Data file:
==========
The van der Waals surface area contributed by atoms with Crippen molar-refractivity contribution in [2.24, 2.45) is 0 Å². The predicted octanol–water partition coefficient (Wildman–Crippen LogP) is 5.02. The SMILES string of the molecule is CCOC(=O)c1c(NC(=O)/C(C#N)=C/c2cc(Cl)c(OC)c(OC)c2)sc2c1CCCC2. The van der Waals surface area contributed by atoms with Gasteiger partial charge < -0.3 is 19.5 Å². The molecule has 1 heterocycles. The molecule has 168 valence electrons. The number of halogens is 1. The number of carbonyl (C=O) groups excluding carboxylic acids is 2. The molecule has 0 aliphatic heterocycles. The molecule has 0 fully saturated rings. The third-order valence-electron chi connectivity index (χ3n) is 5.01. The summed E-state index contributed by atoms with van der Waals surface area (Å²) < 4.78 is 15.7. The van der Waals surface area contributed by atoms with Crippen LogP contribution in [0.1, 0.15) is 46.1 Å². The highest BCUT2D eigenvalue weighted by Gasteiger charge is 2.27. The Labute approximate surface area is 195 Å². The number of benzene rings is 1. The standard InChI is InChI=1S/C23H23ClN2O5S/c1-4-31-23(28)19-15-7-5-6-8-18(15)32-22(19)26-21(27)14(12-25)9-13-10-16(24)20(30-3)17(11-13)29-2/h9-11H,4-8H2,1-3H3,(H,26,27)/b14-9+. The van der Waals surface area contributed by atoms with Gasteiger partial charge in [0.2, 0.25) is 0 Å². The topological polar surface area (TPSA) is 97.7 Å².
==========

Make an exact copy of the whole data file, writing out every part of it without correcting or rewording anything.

The van der Waals surface area contributed by atoms with Crippen molar-refractivity contribution in [2.24, 2.45) is 0 Å². The predicted octanol–water partition coefficient (Wildman–Crippen LogP) is 5.02. The SMILES string of the molecule is CCOC(=O)c1c(NC(=O)/C(C#N)=C/c2cc(Cl)c(OC)c(OC)c2)sc2c1CCCC2. The van der Waals surface area contributed by atoms with Gasteiger partial charge < -0.3 is 19.5 Å². The molecule has 1 heterocycles. The molecule has 168 valence electrons. The number of halogens is 1. The number of carbonyl (C=O) groups excluding carboxylic acids is 2. The molecule has 0 aliphatic heterocycles. The molecule has 0 fully saturated rings. The third-order valence-electron chi connectivity index (χ3n) is 5.01. The summed E-state index contributed by atoms with van der Waals surface area (Å²) < 4.78 is 15.7. The van der Waals surface area contributed by atoms with Crippen LogP contribution in [0.1, 0.15) is 46.1 Å². The highest BCUT2D eigenvalue weighted by Gasteiger charge is 2.27. The Labute approximate surface area is 195 Å². The number of benzene rings is 1. The standard InChI is InChI=1S/C23H23ClN2O5S/c1-4-31-23(28)19-15-7-5-6-8-18(15)32-22(19)26-21(27)14(12-25)9-13-10-16(24)20(30-3)17(11-13)29-2/h9-11H,4-8H2,1-3H3,(H,26,27)/b14-9+. The van der Waals surface area contributed by atoms with Gasteiger partial charge in [0.2, 0.25) is 0 Å². The topological polar surface area (TPSA) is 97.7 Å².